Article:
WOMEN teachers face isolation and prejudice once they take on leadership roles in school, according to a survey presented to female headteachers.
More than half of female heads have experienced sexism from male colleagues, according to new research carried out by Dr Marianne Coleman, senior lecturer in education management at the University of Leicester.
This experience was particularly common among women under 50, and those who are married and have children.
However, heads of girls' schools were less likely to report sexism from their peers than the heads of co-educational and boys' schools.
Once established as headteachers, they were strongly aware of the fact that men found difficulty in dealing with female leaders. A feeling of being patronised and a sense of isolation were also common.
Dr Coleman's research was based on 470 replies she received to a survey sent out to all female secondary headteachers.
Speaking at the Association of Maintained Girls'Schools annual conference this week, she said: "The experience of isolation and instances of sexism from peers, recounted by the headteachers, indicate that they are operating in a context which may be inimical to success unless women are prepared to adapt to the prevailing values.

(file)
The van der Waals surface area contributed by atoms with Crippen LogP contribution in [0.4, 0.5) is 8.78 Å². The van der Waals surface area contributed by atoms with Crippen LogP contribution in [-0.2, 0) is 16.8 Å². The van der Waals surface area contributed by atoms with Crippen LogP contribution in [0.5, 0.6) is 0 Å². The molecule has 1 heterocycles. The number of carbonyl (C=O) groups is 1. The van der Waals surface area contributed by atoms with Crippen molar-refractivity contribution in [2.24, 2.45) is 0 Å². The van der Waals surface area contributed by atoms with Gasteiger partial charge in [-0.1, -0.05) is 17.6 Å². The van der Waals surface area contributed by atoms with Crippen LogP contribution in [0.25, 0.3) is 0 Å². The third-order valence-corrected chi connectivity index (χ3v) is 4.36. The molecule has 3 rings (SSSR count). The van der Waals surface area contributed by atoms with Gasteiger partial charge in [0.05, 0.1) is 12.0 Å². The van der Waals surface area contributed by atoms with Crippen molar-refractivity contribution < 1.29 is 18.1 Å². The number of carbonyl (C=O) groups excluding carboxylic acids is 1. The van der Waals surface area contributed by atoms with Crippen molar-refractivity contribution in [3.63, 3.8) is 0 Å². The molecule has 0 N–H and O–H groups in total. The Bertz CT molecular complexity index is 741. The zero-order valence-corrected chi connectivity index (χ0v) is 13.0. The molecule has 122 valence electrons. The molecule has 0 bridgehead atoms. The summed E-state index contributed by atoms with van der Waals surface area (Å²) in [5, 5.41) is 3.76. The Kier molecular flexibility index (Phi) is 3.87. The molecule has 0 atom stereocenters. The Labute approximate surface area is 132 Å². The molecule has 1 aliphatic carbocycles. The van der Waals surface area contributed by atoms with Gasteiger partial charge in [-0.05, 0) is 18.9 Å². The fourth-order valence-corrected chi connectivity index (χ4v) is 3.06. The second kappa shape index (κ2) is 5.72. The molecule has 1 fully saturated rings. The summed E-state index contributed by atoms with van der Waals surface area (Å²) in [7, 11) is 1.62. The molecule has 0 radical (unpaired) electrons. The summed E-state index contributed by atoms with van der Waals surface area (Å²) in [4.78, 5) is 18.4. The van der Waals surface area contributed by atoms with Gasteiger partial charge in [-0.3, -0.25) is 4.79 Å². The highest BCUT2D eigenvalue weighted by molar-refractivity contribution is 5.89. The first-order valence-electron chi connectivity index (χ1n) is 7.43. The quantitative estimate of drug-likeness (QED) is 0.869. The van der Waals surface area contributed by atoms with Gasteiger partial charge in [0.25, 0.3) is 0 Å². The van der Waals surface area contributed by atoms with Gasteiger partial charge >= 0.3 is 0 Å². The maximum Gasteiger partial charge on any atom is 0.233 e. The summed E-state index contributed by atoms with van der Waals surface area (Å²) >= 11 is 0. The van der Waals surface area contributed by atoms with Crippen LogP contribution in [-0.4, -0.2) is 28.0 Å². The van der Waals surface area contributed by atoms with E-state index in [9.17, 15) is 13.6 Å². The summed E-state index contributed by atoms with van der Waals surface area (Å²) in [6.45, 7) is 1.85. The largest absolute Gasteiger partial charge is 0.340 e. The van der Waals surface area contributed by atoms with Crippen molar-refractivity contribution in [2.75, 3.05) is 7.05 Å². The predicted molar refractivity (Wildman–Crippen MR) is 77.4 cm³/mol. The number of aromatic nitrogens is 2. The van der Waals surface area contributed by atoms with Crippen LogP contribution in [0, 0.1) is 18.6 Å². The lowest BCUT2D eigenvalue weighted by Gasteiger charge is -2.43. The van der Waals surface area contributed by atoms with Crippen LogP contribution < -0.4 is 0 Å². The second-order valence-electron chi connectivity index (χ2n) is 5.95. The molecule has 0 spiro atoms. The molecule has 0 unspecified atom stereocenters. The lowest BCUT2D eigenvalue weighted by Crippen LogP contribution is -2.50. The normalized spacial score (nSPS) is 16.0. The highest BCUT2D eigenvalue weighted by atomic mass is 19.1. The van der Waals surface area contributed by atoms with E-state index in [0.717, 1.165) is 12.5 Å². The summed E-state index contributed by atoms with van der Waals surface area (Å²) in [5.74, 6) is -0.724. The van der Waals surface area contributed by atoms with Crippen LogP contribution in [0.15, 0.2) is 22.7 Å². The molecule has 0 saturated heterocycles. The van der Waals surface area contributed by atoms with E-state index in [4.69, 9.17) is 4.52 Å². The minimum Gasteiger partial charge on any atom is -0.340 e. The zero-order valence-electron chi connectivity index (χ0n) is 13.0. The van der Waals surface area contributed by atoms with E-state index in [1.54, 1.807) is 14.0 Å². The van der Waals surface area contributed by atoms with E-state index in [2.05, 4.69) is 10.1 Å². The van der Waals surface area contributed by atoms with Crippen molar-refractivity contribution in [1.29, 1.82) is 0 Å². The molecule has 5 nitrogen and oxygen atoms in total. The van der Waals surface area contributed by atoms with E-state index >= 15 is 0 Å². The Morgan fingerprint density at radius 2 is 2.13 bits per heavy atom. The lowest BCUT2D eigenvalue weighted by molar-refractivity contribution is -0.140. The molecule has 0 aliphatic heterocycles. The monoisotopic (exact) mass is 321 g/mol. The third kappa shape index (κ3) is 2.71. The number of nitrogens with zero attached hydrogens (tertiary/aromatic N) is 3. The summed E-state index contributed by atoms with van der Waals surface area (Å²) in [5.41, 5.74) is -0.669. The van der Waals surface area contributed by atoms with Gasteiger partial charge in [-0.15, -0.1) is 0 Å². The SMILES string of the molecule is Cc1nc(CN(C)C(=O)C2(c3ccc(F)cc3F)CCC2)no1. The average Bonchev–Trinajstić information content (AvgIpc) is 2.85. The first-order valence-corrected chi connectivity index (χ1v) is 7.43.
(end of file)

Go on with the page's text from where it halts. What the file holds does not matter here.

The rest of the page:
"These might include opting for a single state, childlessness, or working harder and longer than any other competitors, male and female."
However, many of the headteachers also mentioned several advantages to being a woman head, including the ability to defuse the macho behaviour of male students, teachers and parents.
Others said they quite consciously acted up to the stereotype of femininity and played on the susceptibilities of males, including governors and local authority staff.
They also felt that people could approach them more freely than they might a man, and that they were able to empathise with families and be sympathetic in a way that most men would find difficult.